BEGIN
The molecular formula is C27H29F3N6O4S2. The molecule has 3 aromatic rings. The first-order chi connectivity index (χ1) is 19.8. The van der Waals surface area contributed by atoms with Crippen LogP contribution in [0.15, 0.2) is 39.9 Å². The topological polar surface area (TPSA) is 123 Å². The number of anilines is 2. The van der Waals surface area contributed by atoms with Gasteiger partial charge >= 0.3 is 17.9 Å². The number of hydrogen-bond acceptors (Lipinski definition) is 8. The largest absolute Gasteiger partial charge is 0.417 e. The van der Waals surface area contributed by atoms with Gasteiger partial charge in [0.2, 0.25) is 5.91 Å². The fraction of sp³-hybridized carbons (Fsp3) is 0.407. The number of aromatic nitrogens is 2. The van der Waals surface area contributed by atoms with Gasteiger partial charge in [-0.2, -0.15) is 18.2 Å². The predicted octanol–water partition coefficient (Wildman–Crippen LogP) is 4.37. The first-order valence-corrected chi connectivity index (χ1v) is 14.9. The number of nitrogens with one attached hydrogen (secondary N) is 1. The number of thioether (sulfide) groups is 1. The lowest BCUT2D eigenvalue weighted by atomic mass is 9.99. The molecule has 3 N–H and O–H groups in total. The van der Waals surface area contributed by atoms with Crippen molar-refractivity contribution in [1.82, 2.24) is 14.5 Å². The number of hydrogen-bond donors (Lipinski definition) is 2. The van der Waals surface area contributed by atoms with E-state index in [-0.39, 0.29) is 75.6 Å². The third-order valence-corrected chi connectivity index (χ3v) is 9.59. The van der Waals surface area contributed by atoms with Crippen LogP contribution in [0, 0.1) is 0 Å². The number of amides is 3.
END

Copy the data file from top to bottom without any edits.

The molecular formula is C27H29F3N6O4S2. The molecule has 3 aromatic rings. The first-order chi connectivity index (χ1) is 19.8. The van der Waals surface area contributed by atoms with Crippen LogP contribution in [0.15, 0.2) is 39.9 Å². The topological polar surface area (TPSA) is 123 Å². The number of anilines is 2. The van der Waals surface area contributed by atoms with Gasteiger partial charge >= 0.3 is 17.9 Å². The number of hydrogen-bond acceptors (Lipinski definition) is 8. The largest absolute Gasteiger partial charge is 0.417 e. The van der Waals surface area contributed by atoms with Gasteiger partial charge in [0.2, 0.25) is 5.91 Å². The fraction of sp³-hybridized carbons (Fsp3) is 0.407. The number of aromatic nitrogens is 2. The van der Waals surface area contributed by atoms with Gasteiger partial charge in [-0.2, -0.15) is 18.2 Å². The predicted octanol–water partition coefficient (Wildman–Crippen LogP) is 4.37. The first-order valence-corrected chi connectivity index (χ1v) is 14.9. The number of nitrogens with one attached hydrogen (secondary N) is 1. The number of thioether (sulfide) groups is 1. The lowest BCUT2D eigenvalue weighted by atomic mass is 9.99. The molecule has 3 N–H and O–H groups in total. The van der Waals surface area contributed by atoms with Crippen molar-refractivity contribution in [1.82, 2.24) is 14.5 Å². The number of hydrogen-bond donors (Lipinski definition) is 2. The van der Waals surface area contributed by atoms with E-state index in [-0.39, 0.29) is 75.6 Å². The third-order valence-corrected chi connectivity index (χ3v) is 9.59. The van der Waals surface area contributed by atoms with Crippen LogP contribution in [0, 0.1) is 0 Å². The number of amides is 3.